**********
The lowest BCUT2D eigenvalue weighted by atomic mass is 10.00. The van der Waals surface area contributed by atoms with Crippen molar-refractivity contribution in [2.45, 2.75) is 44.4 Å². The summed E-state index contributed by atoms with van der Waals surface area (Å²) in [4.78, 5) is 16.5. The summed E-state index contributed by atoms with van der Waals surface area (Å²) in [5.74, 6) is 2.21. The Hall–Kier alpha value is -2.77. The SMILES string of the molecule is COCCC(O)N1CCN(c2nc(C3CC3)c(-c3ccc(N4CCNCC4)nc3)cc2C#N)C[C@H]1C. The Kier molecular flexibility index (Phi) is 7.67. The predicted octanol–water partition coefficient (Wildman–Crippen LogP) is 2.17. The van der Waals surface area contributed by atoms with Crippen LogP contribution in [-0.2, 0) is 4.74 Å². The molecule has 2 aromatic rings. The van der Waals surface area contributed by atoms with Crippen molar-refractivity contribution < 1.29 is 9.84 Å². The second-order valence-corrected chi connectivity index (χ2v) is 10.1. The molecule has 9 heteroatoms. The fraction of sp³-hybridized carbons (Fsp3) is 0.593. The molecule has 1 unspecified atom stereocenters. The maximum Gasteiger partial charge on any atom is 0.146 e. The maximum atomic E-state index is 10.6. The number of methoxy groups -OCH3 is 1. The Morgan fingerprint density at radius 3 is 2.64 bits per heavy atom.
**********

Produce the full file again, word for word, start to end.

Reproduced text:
The lowest BCUT2D eigenvalue weighted by atomic mass is 10.00. The van der Waals surface area contributed by atoms with Crippen molar-refractivity contribution in [2.45, 2.75) is 44.4 Å². The summed E-state index contributed by atoms with van der Waals surface area (Å²) in [4.78, 5) is 16.5. The summed E-state index contributed by atoms with van der Waals surface area (Å²) in [5.74, 6) is 2.21. The Hall–Kier alpha value is -2.77. The SMILES string of the molecule is COCCC(O)N1CCN(c2nc(C3CC3)c(-c3ccc(N4CCNCC4)nc3)cc2C#N)C[C@H]1C. The Kier molecular flexibility index (Phi) is 7.67. The predicted octanol–water partition coefficient (Wildman–Crippen LogP) is 2.17. The van der Waals surface area contributed by atoms with Crippen LogP contribution in [-0.2, 0) is 4.74 Å². The molecule has 2 aromatic rings. The van der Waals surface area contributed by atoms with Crippen molar-refractivity contribution < 1.29 is 9.84 Å². The second-order valence-corrected chi connectivity index (χ2v) is 10.1. The molecule has 9 heteroatoms. The fraction of sp³-hybridized carbons (Fsp3) is 0.593. The molecule has 1 unspecified atom stereocenters. The maximum Gasteiger partial charge on any atom is 0.146 e. The maximum atomic E-state index is 10.6. The number of methoxy groups -OCH3 is 1. The Morgan fingerprint density at radius 3 is 2.64 bits per heavy atom.